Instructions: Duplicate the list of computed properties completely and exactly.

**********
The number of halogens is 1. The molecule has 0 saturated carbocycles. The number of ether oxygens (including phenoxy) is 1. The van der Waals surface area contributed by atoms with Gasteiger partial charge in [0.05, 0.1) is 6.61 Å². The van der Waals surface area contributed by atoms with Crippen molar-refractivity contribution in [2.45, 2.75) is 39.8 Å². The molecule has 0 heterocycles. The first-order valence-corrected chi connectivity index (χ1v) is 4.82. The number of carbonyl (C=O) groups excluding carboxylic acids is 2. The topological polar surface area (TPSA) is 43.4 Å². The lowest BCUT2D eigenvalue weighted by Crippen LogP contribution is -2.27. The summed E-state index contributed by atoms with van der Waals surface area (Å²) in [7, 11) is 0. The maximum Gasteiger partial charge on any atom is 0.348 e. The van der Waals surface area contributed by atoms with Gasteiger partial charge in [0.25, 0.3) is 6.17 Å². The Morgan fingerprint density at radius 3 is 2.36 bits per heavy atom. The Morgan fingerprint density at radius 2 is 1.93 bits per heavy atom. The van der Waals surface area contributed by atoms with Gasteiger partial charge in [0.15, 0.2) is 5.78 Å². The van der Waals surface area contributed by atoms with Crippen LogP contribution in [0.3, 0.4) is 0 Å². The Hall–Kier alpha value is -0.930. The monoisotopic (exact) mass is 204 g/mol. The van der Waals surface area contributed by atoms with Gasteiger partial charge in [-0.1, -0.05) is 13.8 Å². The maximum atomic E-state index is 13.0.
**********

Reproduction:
The number of halogens is 1. The molecule has 0 saturated carbocycles. The number of ether oxygens (including phenoxy) is 1. The van der Waals surface area contributed by atoms with Gasteiger partial charge in [0.05, 0.1) is 6.61 Å². The van der Waals surface area contributed by atoms with Crippen molar-refractivity contribution in [2.45, 2.75) is 39.8 Å². The molecule has 0 heterocycles. The first-order valence-corrected chi connectivity index (χ1v) is 4.82. The number of carbonyl (C=O) groups excluding carboxylic acids is 2. The topological polar surface area (TPSA) is 43.4 Å². The lowest BCUT2D eigenvalue weighted by Crippen LogP contribution is -2.27. The summed E-state index contributed by atoms with van der Waals surface area (Å²) in [7, 11) is 0. The maximum Gasteiger partial charge on any atom is 0.348 e. The van der Waals surface area contributed by atoms with Gasteiger partial charge in [0.25, 0.3) is 6.17 Å². The Morgan fingerprint density at radius 3 is 2.36 bits per heavy atom. The Morgan fingerprint density at radius 2 is 1.93 bits per heavy atom. The van der Waals surface area contributed by atoms with Gasteiger partial charge in [0.15, 0.2) is 5.78 Å². The van der Waals surface area contributed by atoms with Crippen LogP contribution in [0.3, 0.4) is 0 Å². The Hall–Kier alpha value is -0.930. The monoisotopic (exact) mass is 204 g/mol. The van der Waals surface area contributed by atoms with Gasteiger partial charge in [-0.1, -0.05) is 13.8 Å². The maximum atomic E-state index is 13.0.